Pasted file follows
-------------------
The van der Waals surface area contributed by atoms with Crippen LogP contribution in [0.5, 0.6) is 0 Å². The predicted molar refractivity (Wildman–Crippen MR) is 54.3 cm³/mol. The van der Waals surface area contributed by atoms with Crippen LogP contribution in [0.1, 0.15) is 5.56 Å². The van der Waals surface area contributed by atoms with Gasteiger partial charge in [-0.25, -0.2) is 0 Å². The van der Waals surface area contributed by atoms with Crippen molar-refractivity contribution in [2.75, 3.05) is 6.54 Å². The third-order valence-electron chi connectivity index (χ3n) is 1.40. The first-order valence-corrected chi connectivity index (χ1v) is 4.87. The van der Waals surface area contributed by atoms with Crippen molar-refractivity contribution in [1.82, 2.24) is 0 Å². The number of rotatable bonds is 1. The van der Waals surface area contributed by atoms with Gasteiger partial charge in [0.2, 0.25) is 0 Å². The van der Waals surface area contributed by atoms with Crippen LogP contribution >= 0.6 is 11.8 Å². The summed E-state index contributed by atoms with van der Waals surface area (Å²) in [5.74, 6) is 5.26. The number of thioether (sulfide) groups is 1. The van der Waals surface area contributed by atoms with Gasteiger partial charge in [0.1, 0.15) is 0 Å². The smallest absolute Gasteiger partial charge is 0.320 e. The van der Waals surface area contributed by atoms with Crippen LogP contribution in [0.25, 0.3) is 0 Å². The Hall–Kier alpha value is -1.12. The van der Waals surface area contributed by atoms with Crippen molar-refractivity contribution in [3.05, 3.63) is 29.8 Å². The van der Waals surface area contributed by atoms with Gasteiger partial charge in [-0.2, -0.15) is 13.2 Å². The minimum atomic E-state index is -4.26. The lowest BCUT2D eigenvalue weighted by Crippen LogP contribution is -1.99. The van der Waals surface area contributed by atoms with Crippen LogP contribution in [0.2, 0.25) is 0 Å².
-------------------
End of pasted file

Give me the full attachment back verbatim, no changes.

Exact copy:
The van der Waals surface area contributed by atoms with Crippen LogP contribution in [0.5, 0.6) is 0 Å². The predicted molar refractivity (Wildman–Crippen MR) is 54.3 cm³/mol. The van der Waals surface area contributed by atoms with Crippen LogP contribution in [0.1, 0.15) is 5.56 Å². The van der Waals surface area contributed by atoms with Gasteiger partial charge in [-0.25, -0.2) is 0 Å². The van der Waals surface area contributed by atoms with Crippen molar-refractivity contribution in [2.75, 3.05) is 6.54 Å². The third-order valence-electron chi connectivity index (χ3n) is 1.40. The first-order valence-corrected chi connectivity index (χ1v) is 4.87. The van der Waals surface area contributed by atoms with Crippen molar-refractivity contribution in [1.82, 2.24) is 0 Å². The number of rotatable bonds is 1. The van der Waals surface area contributed by atoms with Gasteiger partial charge in [0.2, 0.25) is 0 Å². The van der Waals surface area contributed by atoms with Crippen LogP contribution >= 0.6 is 11.8 Å². The summed E-state index contributed by atoms with van der Waals surface area (Å²) in [5.74, 6) is 5.26. The number of thioether (sulfide) groups is 1. The van der Waals surface area contributed by atoms with Gasteiger partial charge in [0.1, 0.15) is 0 Å². The smallest absolute Gasteiger partial charge is 0.320 e. The van der Waals surface area contributed by atoms with Crippen LogP contribution in [0.25, 0.3) is 0 Å². The Hall–Kier alpha value is -1.12. The van der Waals surface area contributed by atoms with Crippen molar-refractivity contribution in [3.05, 3.63) is 29.8 Å². The van der Waals surface area contributed by atoms with Gasteiger partial charge in [-0.2, -0.15) is 13.2 Å². The minimum atomic E-state index is -4.26. The lowest BCUT2D eigenvalue weighted by Crippen LogP contribution is -1.99. The van der Waals surface area contributed by atoms with Crippen LogP contribution in [0.2, 0.25) is 0 Å².